The statistical analyses in the paper are confined to central government aggregates. Provincial and central government accounts are consolidated into general government accounts from 1975/76 by eliminating provincial government transfer receipts from central government. Consolidated expenditure and revenue aggregates are generally about 1 percent of GDP higher than central government estimates, but the fiscal balance is generally little affected. All fiscal figures exclude social security transactions.

All ratios to GDP are defined relative to current-period GDP, except for those variables in Table 2 for the fiscal solvency analysis, which are defined as in Appendix II.

Nominal national accounts data (consumption, investment, imports and exports, GDP, GNP, and national income) from 1971 to 1987 are from the IMF’s International Financial Statistics Yearbook, and are spliced with new national accounts data from 1988 to 1995 on the basis of information supplied by the authorities for Article IV consultations. Constant-price figures are derived by deflating the nominal series by the GDP deflator, and the real GDP components therefore differ from published national accounts statistics. The implicit GDP deflator movement is derived from the 1983-based GDP series until 1988, and spliced with the percentage change in the deflator from the 1993-based GDP series from 1989 to 1995. All projection values for 1996/97-2001/2002 are drawn from the projections contained in the IMF’s World Economic Outlook.

The current account balance is drawn from data supplied by the authorities. The trade balance for the current account sustainability analysis is calculated as net exports of goods and nonfactor services from the national accounts (which is equal to Y - C - I).

Consumer price index (CPI) inflation data are from International Financial Statistics. External debt data for 1972-79 are from International Financial Statistics and, for 1980-95, are from data supplied by the authorities.

The value of oil and gas reserves to the government budget is calculated by deflating the revenue stream (from the fiscal data) by the oil price (from International Financial Statistics), and totaling the derived volumes, which are then valued at the current market price, according to Appendix II. The volumes of production and prices through to 2010/2011 are projected to equal the average annual volumes and prices over the last five years. The value of oil reserves to the economy (for the purposes of calculating national wealth) is the stream of oil revenues grossed up by 1/to where to is assumed to be 0.85, as the government receives 85 percent of the net operating income of the private oil-producing companies plus transfers from Pertamina.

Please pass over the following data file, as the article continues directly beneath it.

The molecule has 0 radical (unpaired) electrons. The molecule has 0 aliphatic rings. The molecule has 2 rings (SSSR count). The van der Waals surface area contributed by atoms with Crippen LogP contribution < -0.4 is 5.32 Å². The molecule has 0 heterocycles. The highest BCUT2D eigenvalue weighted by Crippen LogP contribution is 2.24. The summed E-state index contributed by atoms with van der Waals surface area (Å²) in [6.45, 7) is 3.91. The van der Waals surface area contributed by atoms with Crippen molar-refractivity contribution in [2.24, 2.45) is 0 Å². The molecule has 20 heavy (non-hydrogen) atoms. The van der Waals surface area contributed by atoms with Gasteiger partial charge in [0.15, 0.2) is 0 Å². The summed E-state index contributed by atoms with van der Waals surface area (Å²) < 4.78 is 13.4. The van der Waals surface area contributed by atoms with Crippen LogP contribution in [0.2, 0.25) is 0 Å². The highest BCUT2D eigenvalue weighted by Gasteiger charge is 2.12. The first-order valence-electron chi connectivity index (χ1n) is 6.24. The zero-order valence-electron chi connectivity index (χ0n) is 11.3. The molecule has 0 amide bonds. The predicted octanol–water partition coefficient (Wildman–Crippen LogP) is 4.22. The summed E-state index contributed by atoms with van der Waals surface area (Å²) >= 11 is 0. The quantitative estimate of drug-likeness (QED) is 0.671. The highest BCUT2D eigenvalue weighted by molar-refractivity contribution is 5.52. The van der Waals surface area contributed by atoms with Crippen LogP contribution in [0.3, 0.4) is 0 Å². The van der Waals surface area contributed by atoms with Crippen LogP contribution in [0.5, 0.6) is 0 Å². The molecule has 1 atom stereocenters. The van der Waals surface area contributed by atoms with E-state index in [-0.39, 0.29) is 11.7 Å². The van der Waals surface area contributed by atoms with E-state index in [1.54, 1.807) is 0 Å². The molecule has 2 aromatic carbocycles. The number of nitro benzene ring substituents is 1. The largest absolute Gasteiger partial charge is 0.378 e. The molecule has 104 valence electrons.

Monetary and exchange rate data were taken from International Financial Statistics until 1987, and from data supplied by the authorities thereafter. The real exchange rate is from the IMF’s Information Notice System beginning in 1979. Before 1979, it is calculated from relative nominal exchange rate and inflation rates versus the U.S. dollar, and the series is spliced.

Nominal interest rates are from International Financial Statistics. Interest payments on external debt are from the World Economic Outlook. Real interest rates are calculated as follows: (1) the interest rate on U.S. dollar external debt is deflated by the average of the percent change in Indonesian export unit values and world export unit values; and alternatively (2) the U.S. ten-year bond rate plus the nominal rate of exchange depreciation divided by the GDP deflator.

Actual and projected pension payments were calculated from data supplied by the World Bank.

Appendix II. Fiscal Solvency Derivation

Consolidating the central bank’s budget constraint with the (non-oil) budget constraint of the government, the change in debt between one period and the next is derived from the government’s flow budget constraint, as follows:

where Bt is the public external debt in dollars; St is the rupiah-U.S. dollar exchange rate; it is the nominal domestic rate of interest; Pt is the GDP deflator; Dt is the overall non-oil current primary deficit, defined as total current expenditure excluding interest payments less total non-oil tax revenue (in constant prices); and Mt is nominal base or reserve money. Stock variables are valued at the beginning of the period, and flows are assumed to occur during the period.

Assuming interest parity and expressing this flow constraint in terms of units of GDP, we derive

Then, we can show that

where lowercase letters convey variables in terms of units of GDP, the numeraire, and


Consider now the economy in a steady state, in which all the fiscal magnitudes are constant as a fraction of GDP. Steady-state bt+1 is equal to bt; thus, henceforth, we omit time subscripts for steady-state variables. We observe that the level of debt that can be sustained in the steady state is equal to

where ε is the real rate of depreciation, and we ignore the term ε·i*. We also provide estimates where capital expenditure is assumed to earn economic return, but possibly below the market rate of return. Equation (2) is modified as follows:

where the stock of accumulated public capital expenditure, defined in proportion to GDP, is denoted as k, with rate of return ρ, and the deficit d′ is now defined to incorporate capital expenditure.

Derivation of Value of Oil and Gas Reserves

The value of oil and gas reserves, et, is defined as follows:

where Et represents known oil reserves, in millions of barrels, and PtE is the price of oil, in dollars.